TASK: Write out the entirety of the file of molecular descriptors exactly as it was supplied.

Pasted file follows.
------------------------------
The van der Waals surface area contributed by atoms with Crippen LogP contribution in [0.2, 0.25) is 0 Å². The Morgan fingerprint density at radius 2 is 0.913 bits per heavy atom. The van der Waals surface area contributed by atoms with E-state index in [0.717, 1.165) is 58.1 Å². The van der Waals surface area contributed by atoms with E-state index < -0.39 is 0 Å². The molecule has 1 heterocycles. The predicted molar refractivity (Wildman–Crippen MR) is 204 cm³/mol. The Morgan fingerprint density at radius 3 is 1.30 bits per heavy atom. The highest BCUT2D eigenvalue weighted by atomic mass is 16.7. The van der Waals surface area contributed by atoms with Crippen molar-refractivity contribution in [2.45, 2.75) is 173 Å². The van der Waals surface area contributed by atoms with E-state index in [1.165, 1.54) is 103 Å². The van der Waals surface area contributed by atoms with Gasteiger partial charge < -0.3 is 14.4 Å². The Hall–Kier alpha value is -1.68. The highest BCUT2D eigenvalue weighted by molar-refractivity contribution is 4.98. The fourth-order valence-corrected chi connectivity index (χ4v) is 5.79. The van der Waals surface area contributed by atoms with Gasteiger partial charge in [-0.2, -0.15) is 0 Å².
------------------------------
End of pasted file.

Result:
The van der Waals surface area contributed by atoms with Crippen LogP contribution in [0.2, 0.25) is 0 Å². The Morgan fingerprint density at radius 2 is 0.913 bits per heavy atom. The van der Waals surface area contributed by atoms with E-state index in [0.717, 1.165) is 58.1 Å². The van der Waals surface area contributed by atoms with E-state index < -0.39 is 0 Å². The molecule has 1 heterocycles. The predicted molar refractivity (Wildman–Crippen MR) is 204 cm³/mol. The Morgan fingerprint density at radius 3 is 1.30 bits per heavy atom. The highest BCUT2D eigenvalue weighted by atomic mass is 16.7. The van der Waals surface area contributed by atoms with Crippen molar-refractivity contribution in [2.45, 2.75) is 173 Å². The van der Waals surface area contributed by atoms with E-state index in [1.165, 1.54) is 103 Å². The van der Waals surface area contributed by atoms with Gasteiger partial charge < -0.3 is 14.4 Å². The Hall–Kier alpha value is -1.68. The highest BCUT2D eigenvalue weighted by molar-refractivity contribution is 4.98. The fourth-order valence-corrected chi connectivity index (χ4v) is 5.79. The van der Waals surface area contributed by atoms with Gasteiger partial charge in [-0.2, -0.15) is 0 Å².